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When Tragedy Provides

Tragedy is never a welcome guest.

This past month’s events at Columbine High School in Colorado has reminded us that tragedy knows no bounds — neither class, nor race, nor philosophy, nor education, nor age. But tragedy does know one thing — how to provide. Whether we choose or not and what we choose to take back from tragedy is up to us.

Tragedy provides us with many things. Tragedy provides us with so much grief, and so much finger-pointing. We look for answers to questions which have no simple answers. The media look to scapegoat, as I’m sure do many others. Activists see an opportunity to promote their cause, whether it be gun control, morality, or whatever.

What we often tend to forget during times like this is that tragedy also provides one, unintended service: It brings us closer together and allows us — for one fleeting moment, anyway — to feel we share common bounds in humanity. We become more human and more focused on the things which really matter in our lives — our family, friendships, social relationships with others just like ourselves. The community comes together, joined in their sorrow and grief.

I doubt this could provide comfort to anyone who has experienced tragedy on such an epic scale as this one. Most tragedies which occur and touch our lives are very personal ones — the loss of a loved one. We have all known tragedy. But all tragedies — personal or epic — have positive side-effects, whether we can see them at the time or not.

Besides bringing people closer together and often reacquainting them with their most basic human emotions, a personal tragedy can cause a person to realize the finite-ness and mortality of their lives… That we are not on this Earth forever, despite the way we feel sometimes, and that every day — starting today — counts. It should count as though it were your last day alive.

Most of us don’t live our lives like that… We take it for granted we will be here tomorrow. That our significant others will be here tomorrow. Or our children. Or our parents. Or our friends. Should we live our lives as if every day were our last? Well, perhaps not. But we could live our lives understanding that each and every moment we are alive should be cherished. Not taken for granted, but understand it for what it is — a special gift which should not be wasted.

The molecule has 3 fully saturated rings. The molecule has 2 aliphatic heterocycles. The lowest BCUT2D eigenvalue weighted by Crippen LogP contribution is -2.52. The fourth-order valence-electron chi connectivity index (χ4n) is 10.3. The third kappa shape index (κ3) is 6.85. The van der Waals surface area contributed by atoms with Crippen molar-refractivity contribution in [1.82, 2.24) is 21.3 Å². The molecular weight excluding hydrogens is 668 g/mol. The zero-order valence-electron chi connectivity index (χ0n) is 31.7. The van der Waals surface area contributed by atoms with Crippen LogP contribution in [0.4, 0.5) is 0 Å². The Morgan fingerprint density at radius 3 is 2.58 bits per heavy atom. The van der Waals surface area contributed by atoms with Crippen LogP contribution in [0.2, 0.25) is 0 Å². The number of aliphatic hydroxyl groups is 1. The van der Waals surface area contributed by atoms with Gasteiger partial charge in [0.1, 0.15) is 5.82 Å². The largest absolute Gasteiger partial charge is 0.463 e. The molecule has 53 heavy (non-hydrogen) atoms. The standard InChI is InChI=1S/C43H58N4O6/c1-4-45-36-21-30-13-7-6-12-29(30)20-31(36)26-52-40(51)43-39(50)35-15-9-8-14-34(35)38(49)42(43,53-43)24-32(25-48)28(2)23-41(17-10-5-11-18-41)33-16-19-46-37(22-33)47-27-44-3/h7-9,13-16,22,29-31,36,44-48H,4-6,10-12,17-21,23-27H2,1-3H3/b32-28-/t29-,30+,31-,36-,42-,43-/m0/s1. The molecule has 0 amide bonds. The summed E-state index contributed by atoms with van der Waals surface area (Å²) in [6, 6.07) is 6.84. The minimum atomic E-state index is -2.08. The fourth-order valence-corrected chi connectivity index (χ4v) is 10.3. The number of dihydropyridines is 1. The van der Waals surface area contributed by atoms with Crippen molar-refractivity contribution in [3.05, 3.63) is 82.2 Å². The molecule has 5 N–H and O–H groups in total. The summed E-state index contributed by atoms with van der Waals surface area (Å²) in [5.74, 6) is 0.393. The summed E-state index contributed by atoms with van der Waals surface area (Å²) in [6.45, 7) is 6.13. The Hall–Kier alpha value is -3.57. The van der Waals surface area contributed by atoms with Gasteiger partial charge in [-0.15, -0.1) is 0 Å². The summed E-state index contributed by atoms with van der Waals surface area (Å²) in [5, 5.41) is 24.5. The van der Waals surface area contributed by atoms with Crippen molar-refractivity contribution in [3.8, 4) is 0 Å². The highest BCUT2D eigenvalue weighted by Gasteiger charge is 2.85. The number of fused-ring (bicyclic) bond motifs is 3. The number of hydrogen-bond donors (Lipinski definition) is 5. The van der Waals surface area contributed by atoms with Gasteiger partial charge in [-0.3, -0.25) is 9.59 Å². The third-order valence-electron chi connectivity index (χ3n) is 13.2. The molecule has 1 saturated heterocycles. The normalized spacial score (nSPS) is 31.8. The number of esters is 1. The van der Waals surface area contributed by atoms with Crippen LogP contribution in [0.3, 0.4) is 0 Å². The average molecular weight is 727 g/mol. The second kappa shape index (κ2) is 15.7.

Tragedy carries many after-effects. For most of us, these surround the grief and sorrow we feel. But one after-effect which we don’t always realize is this renewed perspective and appreciation for the life we do have. It is a truism to say that without the bad, we cannot appreciate the good. But such extremes have the potential to add balance and perspective to our lives, and add to the richness of our experience. These events can be important learning experiences for some of us. They can motivate us to change in our own lives, or to do beneficial things in our community and towns we wouldn’t have otherwise done. Putting our lives in perspective and keeping them there can be one small positive result of an otherwise negative event.

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You don’t have to wait until tragedy strikes your life. Make an effort today to begin appreciating the life you have. Start paying attention again to your children. Turn off the TV and communicate more with your spouse, your children, your family, and each other. Forgive a grudge. Take a walk in your neighborhood. Call your parents. Make an effort to listen more, talk less. Play games for fun. Life is all around us… It’s just that sometimes we forget to enjoy it.

So stop and smell the flowers… Because the flowers are waiting.

When Tragedy Provides

John M. Grohol, Psy.D.

Dr. John Grohol is the founder and Editor-in-Chief of Psych Central. He is an author, researcher, and expert in mental health online, and has been writing about online behavior, mental health and psychology issues since 1995. Dr. Grohol has a Master's degree and doctorate in clinical psychology from Nova Southeastern University. Dr. Grohol sits on the editorial board of the journal Computers in Human Behavior and is a founding board member of the Society for Participatory Medicine. You can learn more about Dr. John Grohol here.

APA Reference
Grohol, J. (2018). When Tragedy Provides. Psych Central. Retrieved on August 4, 2020, from
Scientifically Reviewed
Last updated: 8 Oct 2018 (Originally: 17 May 2016)
Last reviewed: By a member of our scientific advisory board on 8 Oct 2018
Published on Psych All rights reserved.